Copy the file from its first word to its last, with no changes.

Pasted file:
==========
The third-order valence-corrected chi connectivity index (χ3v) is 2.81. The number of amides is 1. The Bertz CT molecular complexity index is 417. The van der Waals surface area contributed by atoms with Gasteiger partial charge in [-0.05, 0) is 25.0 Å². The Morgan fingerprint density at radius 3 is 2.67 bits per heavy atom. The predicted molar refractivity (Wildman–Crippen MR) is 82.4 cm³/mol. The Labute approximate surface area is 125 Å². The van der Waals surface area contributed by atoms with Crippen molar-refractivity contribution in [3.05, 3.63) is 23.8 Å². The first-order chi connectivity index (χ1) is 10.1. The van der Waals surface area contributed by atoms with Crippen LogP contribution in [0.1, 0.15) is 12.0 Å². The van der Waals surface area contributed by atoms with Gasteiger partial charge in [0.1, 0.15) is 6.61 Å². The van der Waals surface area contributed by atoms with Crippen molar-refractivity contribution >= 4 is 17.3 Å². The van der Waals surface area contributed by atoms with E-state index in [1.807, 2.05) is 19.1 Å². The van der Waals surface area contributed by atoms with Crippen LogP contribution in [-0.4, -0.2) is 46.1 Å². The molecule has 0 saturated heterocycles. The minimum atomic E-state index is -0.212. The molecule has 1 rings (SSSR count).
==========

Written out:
The third-order valence-corrected chi connectivity index (χ3v) is 2.81. The number of amides is 1. The Bertz CT molecular complexity index is 417. The van der Waals surface area contributed by atoms with Gasteiger partial charge in [-0.05, 0) is 25.0 Å². The Morgan fingerprint density at radius 3 is 2.67 bits per heavy atom. The predicted molar refractivity (Wildman–Crippen MR) is 82.4 cm³/mol. The Labute approximate surface area is 125 Å². The van der Waals surface area contributed by atoms with Crippen molar-refractivity contribution in [3.05, 3.63) is 23.8 Å². The first-order chi connectivity index (χ1) is 10.1. The van der Waals surface area contributed by atoms with Crippen LogP contribution in [0.1, 0.15) is 12.0 Å². The van der Waals surface area contributed by atoms with Gasteiger partial charge in [0.1, 0.15) is 6.61 Å². The van der Waals surface area contributed by atoms with Crippen molar-refractivity contribution >= 4 is 17.3 Å². The van der Waals surface area contributed by atoms with E-state index in [1.807, 2.05) is 19.1 Å². The van der Waals surface area contributed by atoms with Crippen LogP contribution in [-0.4, -0.2) is 46.1 Å². The molecule has 0 saturated heterocycles. The minimum atomic E-state index is -0.212. The molecule has 1 rings (SSSR count).